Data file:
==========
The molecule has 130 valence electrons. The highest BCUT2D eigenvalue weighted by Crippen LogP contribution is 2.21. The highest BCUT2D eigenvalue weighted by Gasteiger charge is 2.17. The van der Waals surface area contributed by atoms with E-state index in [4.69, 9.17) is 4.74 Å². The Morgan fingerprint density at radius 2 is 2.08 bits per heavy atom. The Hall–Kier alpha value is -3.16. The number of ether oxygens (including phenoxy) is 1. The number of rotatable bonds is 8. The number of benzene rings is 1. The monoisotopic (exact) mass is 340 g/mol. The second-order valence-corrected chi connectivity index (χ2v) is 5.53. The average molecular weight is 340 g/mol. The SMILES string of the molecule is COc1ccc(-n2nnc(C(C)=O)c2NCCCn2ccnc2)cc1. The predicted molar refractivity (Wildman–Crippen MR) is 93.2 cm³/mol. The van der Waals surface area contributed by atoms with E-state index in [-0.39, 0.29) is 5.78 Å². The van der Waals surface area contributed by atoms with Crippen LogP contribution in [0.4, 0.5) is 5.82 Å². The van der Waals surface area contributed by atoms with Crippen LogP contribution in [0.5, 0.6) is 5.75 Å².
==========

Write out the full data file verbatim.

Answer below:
The molecule has 130 valence electrons. The highest BCUT2D eigenvalue weighted by Crippen LogP contribution is 2.21. The highest BCUT2D eigenvalue weighted by Gasteiger charge is 2.17. The van der Waals surface area contributed by atoms with E-state index in [4.69, 9.17) is 4.74 Å². The Morgan fingerprint density at radius 2 is 2.08 bits per heavy atom. The Hall–Kier alpha value is -3.16. The number of ether oxygens (including phenoxy) is 1. The number of rotatable bonds is 8. The number of benzene rings is 1. The monoisotopic (exact) mass is 340 g/mol. The second-order valence-corrected chi connectivity index (χ2v) is 5.53. The average molecular weight is 340 g/mol. The SMILES string of the molecule is COc1ccc(-n2nnc(C(C)=O)c2NCCCn2ccnc2)cc1. The predicted molar refractivity (Wildman–Crippen MR) is 93.2 cm³/mol. The van der Waals surface area contributed by atoms with E-state index in [-0.39, 0.29) is 5.78 Å². The van der Waals surface area contributed by atoms with Crippen LogP contribution in [0.4, 0.5) is 5.82 Å². The van der Waals surface area contributed by atoms with Crippen LogP contribution in [0.5, 0.6) is 5.75 Å².